This year we will remember
Happier times in past months of December
This year we will certainly see
A massive void where you used to be
This year we will sit and stare
At that forlorn and empty chair
This year we will sit and reminisce
You are not here for us to hug and kiss
This year we will definitely see
No gift for you under the Christmas tree
This year we will shed a tear
For dad as you are no longer here
This year we will raise a toast
To our dad who we loved the most
This year will be so difficult for us all
It was the year the Lord did my father call
'Twas our Christmas Eve dinner; we all had sat down
at the table to eat. Grandma couldn’t be found!
We children were fussing; Dad rose to his feet.
shouting, “Where are you, Ma? We’re ready to eat!”
When from the next room we heard such a noise
Jenny squealed, “Santa Claus must have brought toys!”
We then heard a sound like a whimpering pup
saying, “Help. I’ve fallen and cannot get up.”
Grandpa jumped up and then rushed to the door
that led to the bathroom. There on the floor
lay our poor grandma, eyes widened in fear,
looking like she’d got run over by reindeer!
The dresser had fallen. It had her pinned down.
Grandma was wildly flailing around.
More swiftly than Rudolph, we did all we were able.
We unpinned her. Then Mom yelled, “Back to the table!”
Back to the dining room all we kids came
As our mom started to call us by name.
“Davy, Mel, Jenny, Angie, Marie. . .
Get back here now. I’m counting to three!”
Like animals not having eaten all day,
stuck in a cage without getting their way,
we sat at that table our bellies all growling,
and Davy, the baby, by now was howling.
And then finally what did appear?
Dad with our grandpa and grandma so dear!
Supported by both our grandpa and dad,
Grandma was flushed and looking quite bad.
She was dressed in a housecoat trimmed in white lace
and a big purple bruise had now formed on her face.
Mom pulled out a chair helping Grandma to sit,
and then our dad bellowed, “OK, have at it!”
Our mouths how they watered to see the large ham.
“And that isn’t all,” said Mom, “I made lamb!”
Her small pretty mouth was turned up in a grin,
“The food’s getting cold now. Children, dig in.”
Our dad how he laughed as he poured lots of gravy
onto his potatoes and kidded with Davy.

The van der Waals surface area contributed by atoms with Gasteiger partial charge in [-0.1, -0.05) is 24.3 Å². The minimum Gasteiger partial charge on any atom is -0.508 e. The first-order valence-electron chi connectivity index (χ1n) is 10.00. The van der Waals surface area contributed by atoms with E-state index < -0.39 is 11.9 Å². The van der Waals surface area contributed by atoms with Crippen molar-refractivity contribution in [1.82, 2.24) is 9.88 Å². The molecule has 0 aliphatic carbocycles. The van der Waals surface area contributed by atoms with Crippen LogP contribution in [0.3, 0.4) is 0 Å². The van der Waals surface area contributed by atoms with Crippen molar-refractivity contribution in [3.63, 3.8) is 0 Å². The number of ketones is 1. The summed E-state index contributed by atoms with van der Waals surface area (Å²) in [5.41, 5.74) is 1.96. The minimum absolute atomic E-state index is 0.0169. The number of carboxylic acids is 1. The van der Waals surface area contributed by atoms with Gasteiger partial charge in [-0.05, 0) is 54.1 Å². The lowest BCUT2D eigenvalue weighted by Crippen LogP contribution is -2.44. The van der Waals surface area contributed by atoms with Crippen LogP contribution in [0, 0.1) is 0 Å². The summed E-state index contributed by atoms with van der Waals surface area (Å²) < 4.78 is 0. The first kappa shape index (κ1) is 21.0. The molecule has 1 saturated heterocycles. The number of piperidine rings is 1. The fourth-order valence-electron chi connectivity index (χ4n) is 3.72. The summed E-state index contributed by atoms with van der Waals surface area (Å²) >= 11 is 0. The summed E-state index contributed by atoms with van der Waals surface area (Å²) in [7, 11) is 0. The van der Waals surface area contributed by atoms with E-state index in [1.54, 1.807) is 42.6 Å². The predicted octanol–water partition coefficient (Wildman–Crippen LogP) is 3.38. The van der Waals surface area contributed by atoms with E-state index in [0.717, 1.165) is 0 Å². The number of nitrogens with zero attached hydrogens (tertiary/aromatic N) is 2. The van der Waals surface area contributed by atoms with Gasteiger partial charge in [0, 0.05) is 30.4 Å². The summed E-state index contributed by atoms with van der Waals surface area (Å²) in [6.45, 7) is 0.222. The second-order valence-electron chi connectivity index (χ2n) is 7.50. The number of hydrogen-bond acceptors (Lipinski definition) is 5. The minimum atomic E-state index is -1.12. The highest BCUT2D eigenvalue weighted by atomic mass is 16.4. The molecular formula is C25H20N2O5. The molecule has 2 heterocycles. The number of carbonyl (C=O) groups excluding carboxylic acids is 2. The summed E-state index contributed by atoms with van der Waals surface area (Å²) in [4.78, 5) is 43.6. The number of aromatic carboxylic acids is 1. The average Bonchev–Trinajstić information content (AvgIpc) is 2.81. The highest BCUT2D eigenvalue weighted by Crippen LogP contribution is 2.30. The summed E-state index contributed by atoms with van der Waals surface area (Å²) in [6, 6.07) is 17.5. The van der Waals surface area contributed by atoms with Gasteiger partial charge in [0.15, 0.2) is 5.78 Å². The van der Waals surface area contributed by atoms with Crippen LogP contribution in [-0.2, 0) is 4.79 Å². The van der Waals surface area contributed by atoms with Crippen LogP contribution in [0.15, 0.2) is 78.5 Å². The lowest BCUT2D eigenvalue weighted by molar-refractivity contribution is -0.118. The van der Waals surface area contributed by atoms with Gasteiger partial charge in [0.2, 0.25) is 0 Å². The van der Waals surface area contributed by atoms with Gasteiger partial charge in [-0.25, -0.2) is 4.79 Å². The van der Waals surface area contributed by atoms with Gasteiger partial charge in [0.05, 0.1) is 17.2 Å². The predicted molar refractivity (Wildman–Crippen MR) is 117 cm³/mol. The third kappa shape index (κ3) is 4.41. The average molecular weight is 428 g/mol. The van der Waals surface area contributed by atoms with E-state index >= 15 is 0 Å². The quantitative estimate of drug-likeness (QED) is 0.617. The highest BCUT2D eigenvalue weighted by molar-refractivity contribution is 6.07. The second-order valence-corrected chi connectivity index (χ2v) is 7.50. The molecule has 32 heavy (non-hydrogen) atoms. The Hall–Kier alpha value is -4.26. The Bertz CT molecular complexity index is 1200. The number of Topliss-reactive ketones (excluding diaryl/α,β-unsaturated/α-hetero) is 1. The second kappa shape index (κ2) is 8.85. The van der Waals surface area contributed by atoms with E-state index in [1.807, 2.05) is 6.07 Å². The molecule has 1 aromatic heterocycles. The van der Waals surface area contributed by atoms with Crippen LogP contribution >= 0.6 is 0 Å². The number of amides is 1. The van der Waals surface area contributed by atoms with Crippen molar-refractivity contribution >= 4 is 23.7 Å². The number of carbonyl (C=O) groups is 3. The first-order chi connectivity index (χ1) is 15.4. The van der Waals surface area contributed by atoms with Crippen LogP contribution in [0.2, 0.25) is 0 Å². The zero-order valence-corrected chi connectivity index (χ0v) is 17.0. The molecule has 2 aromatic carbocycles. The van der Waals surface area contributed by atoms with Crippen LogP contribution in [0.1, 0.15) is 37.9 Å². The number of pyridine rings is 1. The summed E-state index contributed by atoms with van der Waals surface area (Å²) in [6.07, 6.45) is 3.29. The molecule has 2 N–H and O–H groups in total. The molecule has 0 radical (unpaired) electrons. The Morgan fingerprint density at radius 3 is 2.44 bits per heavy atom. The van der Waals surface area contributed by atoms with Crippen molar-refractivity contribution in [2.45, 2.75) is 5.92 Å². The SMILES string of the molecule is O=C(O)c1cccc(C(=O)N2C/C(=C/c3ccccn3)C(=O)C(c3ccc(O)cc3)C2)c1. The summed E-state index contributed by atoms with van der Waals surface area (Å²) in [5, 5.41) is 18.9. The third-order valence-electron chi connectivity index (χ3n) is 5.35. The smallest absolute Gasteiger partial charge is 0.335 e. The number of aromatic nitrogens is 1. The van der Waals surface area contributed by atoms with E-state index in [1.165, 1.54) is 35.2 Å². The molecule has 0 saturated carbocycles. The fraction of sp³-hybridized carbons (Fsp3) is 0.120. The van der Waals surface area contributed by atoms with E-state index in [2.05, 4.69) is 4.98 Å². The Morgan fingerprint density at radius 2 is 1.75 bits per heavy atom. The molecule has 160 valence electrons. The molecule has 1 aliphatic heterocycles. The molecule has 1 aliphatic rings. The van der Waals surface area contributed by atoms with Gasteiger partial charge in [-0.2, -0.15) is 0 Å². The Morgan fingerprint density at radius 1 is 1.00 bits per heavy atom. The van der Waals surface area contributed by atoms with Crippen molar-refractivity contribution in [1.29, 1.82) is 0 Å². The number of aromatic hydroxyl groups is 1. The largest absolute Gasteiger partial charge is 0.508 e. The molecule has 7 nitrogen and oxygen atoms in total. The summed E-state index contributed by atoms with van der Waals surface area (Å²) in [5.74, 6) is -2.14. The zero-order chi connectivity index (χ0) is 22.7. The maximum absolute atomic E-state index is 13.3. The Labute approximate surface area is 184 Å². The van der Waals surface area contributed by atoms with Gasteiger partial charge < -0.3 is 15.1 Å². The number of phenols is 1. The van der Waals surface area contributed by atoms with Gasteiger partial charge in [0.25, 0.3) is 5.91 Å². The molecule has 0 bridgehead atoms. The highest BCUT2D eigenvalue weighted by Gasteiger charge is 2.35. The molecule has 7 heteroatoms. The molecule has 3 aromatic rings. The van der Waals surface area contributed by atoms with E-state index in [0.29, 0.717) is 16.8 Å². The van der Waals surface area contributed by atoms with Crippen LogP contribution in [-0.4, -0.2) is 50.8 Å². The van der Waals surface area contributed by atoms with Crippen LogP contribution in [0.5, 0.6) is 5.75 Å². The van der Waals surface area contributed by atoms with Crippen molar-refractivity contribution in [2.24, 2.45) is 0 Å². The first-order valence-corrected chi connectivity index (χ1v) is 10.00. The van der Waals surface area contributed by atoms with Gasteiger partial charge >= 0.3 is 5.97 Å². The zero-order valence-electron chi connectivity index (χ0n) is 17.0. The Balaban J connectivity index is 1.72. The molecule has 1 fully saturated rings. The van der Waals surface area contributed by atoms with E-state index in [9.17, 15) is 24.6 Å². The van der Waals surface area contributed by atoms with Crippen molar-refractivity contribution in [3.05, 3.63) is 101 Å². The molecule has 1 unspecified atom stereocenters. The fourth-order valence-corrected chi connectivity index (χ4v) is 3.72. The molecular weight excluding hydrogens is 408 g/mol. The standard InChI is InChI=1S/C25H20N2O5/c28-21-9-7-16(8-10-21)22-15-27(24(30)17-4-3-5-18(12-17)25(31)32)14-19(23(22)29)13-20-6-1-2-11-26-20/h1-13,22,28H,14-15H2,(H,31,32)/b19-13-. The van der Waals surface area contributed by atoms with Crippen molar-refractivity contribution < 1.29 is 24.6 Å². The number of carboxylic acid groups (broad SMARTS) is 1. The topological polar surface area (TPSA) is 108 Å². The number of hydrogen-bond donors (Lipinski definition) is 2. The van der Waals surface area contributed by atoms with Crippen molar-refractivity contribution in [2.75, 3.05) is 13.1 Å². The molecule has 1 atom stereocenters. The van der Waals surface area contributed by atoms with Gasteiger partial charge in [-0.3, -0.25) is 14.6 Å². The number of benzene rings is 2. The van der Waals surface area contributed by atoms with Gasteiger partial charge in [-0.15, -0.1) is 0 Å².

And Grandma sat smiling despite her great fall
while Grandpa gulped spiked nog, not talking at all.
With eyes that seemed bigger than my own belly,
I dished out big spoonfuls of cranberry jelly.
Mom winked and I knew I had nothing to dread.
Her pleasure was in us all being well fed.
I went straight to work at stuffing my face
when suddenly Mom said, “We didn’t say grace!”
We closed our eyes listening to our dad’s prayer.
I peeked but was met by my mom’s warning stare!
Dad finished the prayer with a hearty Amen.
Then we were all grabbing Mom’s fixings again.
When the food had all vanished and our stomachs hurt,
we heard Dad exclaim, “So what’s for dessert?”
For the Children's Christmas or Holiday Tale - Poetry Contest
of Carol Eastman
Dad I know you would understand
We weren’t there at the last to hold your hand
We had already said our last goodbye
You are now with the angels in the sky
Tribute to my lovely dad who passed away peacefully last night at 7.55pm
RIP Dad we will miss you
21st February 2015
You have fought with all your might
Its time to let go of your earthly fight
The angel’s are waiting at heaven’s door
To welcome my father who I adore
Time is running out, it makes me sad
Soon I will lose my lovely dad
I LOVE YOU
9th February 2015
A wise man once had told me
as I sat sadly on his knee
Son, don’t be afraid to hug someone
When you get the opportunity
He said life’s too short for shaking hands
and keeping distance there
Just hug someone because you can
To show them that you care.
“You know”, he whispered as he leaned to me
with his eyes so full of love
“my daddy told me when I was small
that they came from God above”.
So he gave me a great big hug and said
how does it make you feel?
I said with giggling laughter
“like a silly circus seal “
Well God he knew, that we would need
Something to touch our heart
When times got tough and we were sad
and needed a new start